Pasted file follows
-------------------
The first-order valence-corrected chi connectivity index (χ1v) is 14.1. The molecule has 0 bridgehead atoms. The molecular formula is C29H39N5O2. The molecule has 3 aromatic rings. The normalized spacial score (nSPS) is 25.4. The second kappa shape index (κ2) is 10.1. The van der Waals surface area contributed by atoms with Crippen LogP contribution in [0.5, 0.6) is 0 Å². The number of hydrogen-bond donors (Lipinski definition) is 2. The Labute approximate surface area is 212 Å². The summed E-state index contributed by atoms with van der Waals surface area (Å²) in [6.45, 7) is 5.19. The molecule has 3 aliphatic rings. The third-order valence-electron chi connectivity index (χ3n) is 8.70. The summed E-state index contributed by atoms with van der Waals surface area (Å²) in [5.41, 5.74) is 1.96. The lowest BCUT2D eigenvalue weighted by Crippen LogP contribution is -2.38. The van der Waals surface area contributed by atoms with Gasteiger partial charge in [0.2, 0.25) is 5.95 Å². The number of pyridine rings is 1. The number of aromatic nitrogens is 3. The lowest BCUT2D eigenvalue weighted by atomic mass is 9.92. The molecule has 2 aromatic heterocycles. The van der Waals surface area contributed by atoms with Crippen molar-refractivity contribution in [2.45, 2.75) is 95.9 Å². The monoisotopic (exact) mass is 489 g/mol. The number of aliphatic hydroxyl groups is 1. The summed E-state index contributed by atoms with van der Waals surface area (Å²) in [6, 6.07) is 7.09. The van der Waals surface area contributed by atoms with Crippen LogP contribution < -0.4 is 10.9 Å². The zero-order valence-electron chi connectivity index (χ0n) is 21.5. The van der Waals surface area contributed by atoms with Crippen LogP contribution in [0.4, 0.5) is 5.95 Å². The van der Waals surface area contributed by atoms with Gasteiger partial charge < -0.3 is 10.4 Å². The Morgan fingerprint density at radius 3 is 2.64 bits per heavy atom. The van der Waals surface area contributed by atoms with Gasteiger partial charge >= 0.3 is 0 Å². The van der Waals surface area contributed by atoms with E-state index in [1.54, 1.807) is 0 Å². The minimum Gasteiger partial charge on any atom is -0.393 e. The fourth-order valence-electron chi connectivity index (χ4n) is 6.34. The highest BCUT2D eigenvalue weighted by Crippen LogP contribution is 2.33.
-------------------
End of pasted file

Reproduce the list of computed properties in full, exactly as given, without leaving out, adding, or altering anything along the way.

The first-order valence-corrected chi connectivity index (χ1v) is 14.1. The molecule has 0 bridgehead atoms. The molecular formula is C29H39N5O2. The molecule has 3 aromatic rings. The normalized spacial score (nSPS) is 25.4. The second kappa shape index (κ2) is 10.1. The van der Waals surface area contributed by atoms with Crippen LogP contribution in [0.5, 0.6) is 0 Å². The number of hydrogen-bond donors (Lipinski definition) is 2. The Labute approximate surface area is 212 Å². The summed E-state index contributed by atoms with van der Waals surface area (Å²) in [6.45, 7) is 5.19. The molecule has 3 aliphatic rings. The third-order valence-electron chi connectivity index (χ3n) is 8.70. The summed E-state index contributed by atoms with van der Waals surface area (Å²) in [5.41, 5.74) is 1.96. The lowest BCUT2D eigenvalue weighted by Crippen LogP contribution is -2.38. The van der Waals surface area contributed by atoms with Gasteiger partial charge in [0.2, 0.25) is 5.95 Å². The number of pyridine rings is 1. The number of aromatic nitrogens is 3. The lowest BCUT2D eigenvalue weighted by atomic mass is 9.92. The molecule has 2 aromatic heterocycles. The van der Waals surface area contributed by atoms with Crippen molar-refractivity contribution in [2.45, 2.75) is 95.9 Å². The monoisotopic (exact) mass is 489 g/mol. The number of aliphatic hydroxyl groups is 1. The summed E-state index contributed by atoms with van der Waals surface area (Å²) in [6, 6.07) is 7.09. The van der Waals surface area contributed by atoms with Crippen LogP contribution < -0.4 is 10.9 Å². The zero-order valence-electron chi connectivity index (χ0n) is 21.5. The van der Waals surface area contributed by atoms with Crippen LogP contribution in [0.4, 0.5) is 5.95 Å². The van der Waals surface area contributed by atoms with Gasteiger partial charge < -0.3 is 10.4 Å². The Morgan fingerprint density at radius 3 is 2.64 bits per heavy atom. The van der Waals surface area contributed by atoms with Gasteiger partial charge >= 0.3 is 0 Å². The van der Waals surface area contributed by atoms with E-state index in [1.54, 1.807) is 0 Å². The minimum Gasteiger partial charge on any atom is -0.393 e. The fourth-order valence-electron chi connectivity index (χ4n) is 6.34. The highest BCUT2D eigenvalue weighted by Crippen LogP contribution is 2.33.